Mar 8, 2020

Spring issue of California Waterfowl on its way to members

Cover of Spring 2020 issue of California Waterfowl MagazineThe Spring issue of California Waterfowl will soon be landing in members’ mailboxes, and we’ve got some great stories for our readers! Not a member? If you join now by clicking here (and we've got a sweet offer right now - sign up and get a free CWA 75th anniversary hat AND a pair of our merino wool socks, while supplies last), then email Holly Heyser at hheyser@calwaterfowl.org, she’ll mail you a copy of this issue.

Here are some of the highlights:

On the cover: Jeff Moore was photographing wood ducks at one of his favorite ponds when he just happened to glance to his left to see a hen climbing a big fallen cottonwood, so he contorted his body to get the shot. “As she crept up the log, she kept looking up at the exposed roots of the fallen tree and soon enough, she kinda flew/walked up the thin but sturdy root. It was a precarious perch for her, but it was where she wanted to be.”

By the numbers - homebody duck (in print edition only): Most ducks travel vast distances, not just on their spring and fall migrations, but even when they’re “settled” into their wintering grounds. New research, though, is shedding light on one species’ tendency to hunker down.

You spoke, we listened: Last spring, 74% of members surveyed said they supported paying up to $5 more for state waterfowl and upland validations to support habitat projects that would boost pheasant and duck production. We now have a bill in the Legislature to do just that! Read all the details here.

Like high school, only with wood ducks (in print edition only): UC Davis researchers wanted to gain insight into what makes some wood duck hens deposit eggs in other hens’ nests. Armed with cutting-edge technology, they’ve discovered wood ducks have the same kind of social networks that we all had in high school.

Eating snow geese (in print edition only): Nowhere is the maxim “familiarity breeds contempt” more apt than in the relationship between North American hunters and the snow goose. Sky carp. Trash birds. But snows and their kin, the Ross's goose, can be excellent eating – in some cases even better than the fabled white-fronted goose. Cuisine author Hank Shaw explains - and of course offers a recipe.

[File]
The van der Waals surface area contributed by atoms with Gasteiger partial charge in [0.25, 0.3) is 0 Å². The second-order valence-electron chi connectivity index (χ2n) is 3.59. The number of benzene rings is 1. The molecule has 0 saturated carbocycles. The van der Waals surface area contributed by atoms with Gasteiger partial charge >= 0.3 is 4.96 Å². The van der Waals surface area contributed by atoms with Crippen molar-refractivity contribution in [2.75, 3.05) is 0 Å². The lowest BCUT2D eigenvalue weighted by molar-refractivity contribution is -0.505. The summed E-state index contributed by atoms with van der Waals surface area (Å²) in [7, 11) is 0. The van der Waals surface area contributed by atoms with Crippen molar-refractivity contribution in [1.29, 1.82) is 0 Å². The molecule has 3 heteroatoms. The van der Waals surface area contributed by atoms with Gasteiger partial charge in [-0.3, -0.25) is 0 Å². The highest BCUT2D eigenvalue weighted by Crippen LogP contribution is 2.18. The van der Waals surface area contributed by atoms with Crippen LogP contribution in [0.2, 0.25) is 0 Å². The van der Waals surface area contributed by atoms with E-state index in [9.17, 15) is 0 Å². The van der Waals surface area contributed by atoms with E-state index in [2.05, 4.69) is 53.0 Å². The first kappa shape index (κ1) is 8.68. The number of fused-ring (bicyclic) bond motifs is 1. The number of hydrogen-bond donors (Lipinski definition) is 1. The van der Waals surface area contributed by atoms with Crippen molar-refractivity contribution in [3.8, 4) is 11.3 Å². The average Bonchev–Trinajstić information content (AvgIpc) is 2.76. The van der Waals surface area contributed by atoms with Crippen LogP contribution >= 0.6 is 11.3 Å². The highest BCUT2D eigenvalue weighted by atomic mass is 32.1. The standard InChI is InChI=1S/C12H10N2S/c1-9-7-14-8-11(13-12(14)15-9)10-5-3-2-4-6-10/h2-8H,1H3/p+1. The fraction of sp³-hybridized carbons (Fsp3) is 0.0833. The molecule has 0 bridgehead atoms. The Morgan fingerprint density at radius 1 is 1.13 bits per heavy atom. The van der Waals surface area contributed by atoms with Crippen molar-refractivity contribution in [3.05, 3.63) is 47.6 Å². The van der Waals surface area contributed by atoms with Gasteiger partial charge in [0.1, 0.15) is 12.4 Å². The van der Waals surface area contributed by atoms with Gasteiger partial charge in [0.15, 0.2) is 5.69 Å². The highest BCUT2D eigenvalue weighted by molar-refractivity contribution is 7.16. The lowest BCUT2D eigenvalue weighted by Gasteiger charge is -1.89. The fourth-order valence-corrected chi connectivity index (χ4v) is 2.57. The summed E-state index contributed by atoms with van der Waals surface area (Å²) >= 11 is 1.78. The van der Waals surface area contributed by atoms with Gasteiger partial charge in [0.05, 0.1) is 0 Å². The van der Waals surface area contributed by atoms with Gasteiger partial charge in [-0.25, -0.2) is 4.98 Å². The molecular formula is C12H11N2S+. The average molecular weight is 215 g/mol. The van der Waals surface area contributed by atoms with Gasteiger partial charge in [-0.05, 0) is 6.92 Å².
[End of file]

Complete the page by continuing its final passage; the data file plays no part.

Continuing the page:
Waterfowler's Hall of Fame (in print edition only): This issue profiles the most recent inductees into the California Waterfowler's Hall of Fame: L. Ryan Broddrick, Dean "Dino" Cortopassi, Dr. John Eadie, Richard "Fresh Air Dick" Janson and Mickey Saso.

California Wood Duck Program Report: 2019 was the second-highest production year ever in the California Wood Duck Program, a volunteer-driven program that has produced 887,464 ducklings since 1991. Click here to read the report (PDF).

Graph shows annual wood duck production and nest-box success 1991-2019 in the California Wood Duck Program, a volunteer-driven citizen-science program of California Waterfowl.

Lower Klamath and groundwater regulation (SGMA): California Waterfowl Director of Water Law and Policy Jeffrey Volberg has been fighting some of the biggest threats against wetlands. You can read the latest on two of those issues here.

Canine Corner: Step outside your comfort zone: SportDOG® Brand Canine Corner columnist Josh Miller was a bit taken aback when he gathered with a group of friends and discovered that some thought of the e-collar as "cruel." What happened played out next was eye-opening for everyone. Click here to read the story.